of these meet the tenets of the Four Way Test. Rotary will not censor talks other than to
assure they are in good taste.

The following are the tasks you will need to complete be successful:
Identify Club Coordinator(s) — Start as soon as you can. This should be a simple
request at a meeting. Seek out a member who is a high school parent, a teacher or
administrator, or even a Board of Education member. Include a new member to assist,
to build engagement. The task of overseeing the process is only intermittently
demanding, and then only for short periods.
Identify an In-School Faculty Adviser — The Club Coordinator should meet with your
best contact(s) — a Principal, Assistant Principal, a senior teacher or administrator. If
you sponsor an Interact club, club members or the Club Adviser could help. While
being a Faculty Adviser also requires only intermittent work, you may want to offer an
honorarium. Invite the Adviser to a meeting at the end of the process as a thank you,
and honor them in front of the club. While Speech, Debate and Language Arts (what we
used to call English) teachers are the most obvious, a previous Staples Advisor is a
Health teacher, and she was excellent. The Wallingford advisers are Social Studies and
English teachers.
Identify sources for potential student participants — The same classes and
activities whose teachers/advisers are the best sources for program leadership are the
best sources of participants — Language Arts, Speech, perhaps Drama classes, and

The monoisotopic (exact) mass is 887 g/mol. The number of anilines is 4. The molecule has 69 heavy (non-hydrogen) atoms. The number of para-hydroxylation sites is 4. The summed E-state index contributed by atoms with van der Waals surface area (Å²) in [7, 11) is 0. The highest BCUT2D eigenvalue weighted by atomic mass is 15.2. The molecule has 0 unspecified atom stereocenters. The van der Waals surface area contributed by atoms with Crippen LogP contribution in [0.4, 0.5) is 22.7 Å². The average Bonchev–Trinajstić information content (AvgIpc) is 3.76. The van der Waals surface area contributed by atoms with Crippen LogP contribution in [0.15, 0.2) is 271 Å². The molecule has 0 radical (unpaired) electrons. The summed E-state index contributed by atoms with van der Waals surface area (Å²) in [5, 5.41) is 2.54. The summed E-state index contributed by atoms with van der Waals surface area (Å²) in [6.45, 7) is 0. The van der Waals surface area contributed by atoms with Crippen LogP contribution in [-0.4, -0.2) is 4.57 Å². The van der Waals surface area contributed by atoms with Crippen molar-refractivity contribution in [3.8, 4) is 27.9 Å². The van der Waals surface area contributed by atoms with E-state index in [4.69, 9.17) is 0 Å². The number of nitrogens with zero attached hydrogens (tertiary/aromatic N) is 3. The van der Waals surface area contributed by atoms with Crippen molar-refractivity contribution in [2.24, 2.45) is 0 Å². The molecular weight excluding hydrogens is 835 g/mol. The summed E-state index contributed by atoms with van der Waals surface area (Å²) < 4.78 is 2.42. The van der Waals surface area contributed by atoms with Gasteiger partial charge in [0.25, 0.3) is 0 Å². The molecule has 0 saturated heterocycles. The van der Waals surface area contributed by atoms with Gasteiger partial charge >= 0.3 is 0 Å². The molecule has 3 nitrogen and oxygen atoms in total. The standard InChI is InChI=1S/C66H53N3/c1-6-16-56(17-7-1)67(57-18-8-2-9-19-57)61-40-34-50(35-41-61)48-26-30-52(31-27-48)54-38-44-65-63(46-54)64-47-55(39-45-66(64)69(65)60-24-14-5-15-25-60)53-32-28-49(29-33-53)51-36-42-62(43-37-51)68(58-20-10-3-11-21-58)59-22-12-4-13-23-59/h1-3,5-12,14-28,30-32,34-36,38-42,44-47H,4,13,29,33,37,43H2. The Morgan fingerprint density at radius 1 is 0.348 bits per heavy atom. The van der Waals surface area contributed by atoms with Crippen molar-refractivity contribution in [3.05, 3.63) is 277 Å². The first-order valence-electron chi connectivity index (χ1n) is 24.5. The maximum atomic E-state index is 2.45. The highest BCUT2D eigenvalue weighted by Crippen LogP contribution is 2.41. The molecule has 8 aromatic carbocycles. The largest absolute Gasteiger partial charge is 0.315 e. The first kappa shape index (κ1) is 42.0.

extra-curricular activities such as the Debate Team, Pre-Law club, and Moot Court
Team.
Recruit Student Participants — Ask the Faculty Adviser to hold in-school meetings to
get the word out as soon as you can, perhaps in the Fall semester, to get activity started
early. Recruiting a student who writes for the student newspaper to publish/post a story
should help (we will help with this if that helps). If your high school has a relevant
Facebook page, a Twitter or Instagram presence or any other active social media
activity — or if your Adviser has a social media presence for his/her role as a teacher —
use that to get the word out (do not seek to use teachers’ personal social media
accounts).

Your objective should to recruit four to six students at the start. Don’t be surprised if
one or more drops out. While the benefits of competing are substantial, more so if
the student wins at any level, researching, writing and practicing is a non-trivial task.
It is essential that every student contemplating participating understands that if (s)he
wins your local competition, (s)he must be able to attend the Semi-Final. And if they
win there, they must be able to represent their school and your club at the Final, so
we are assured of four speakers.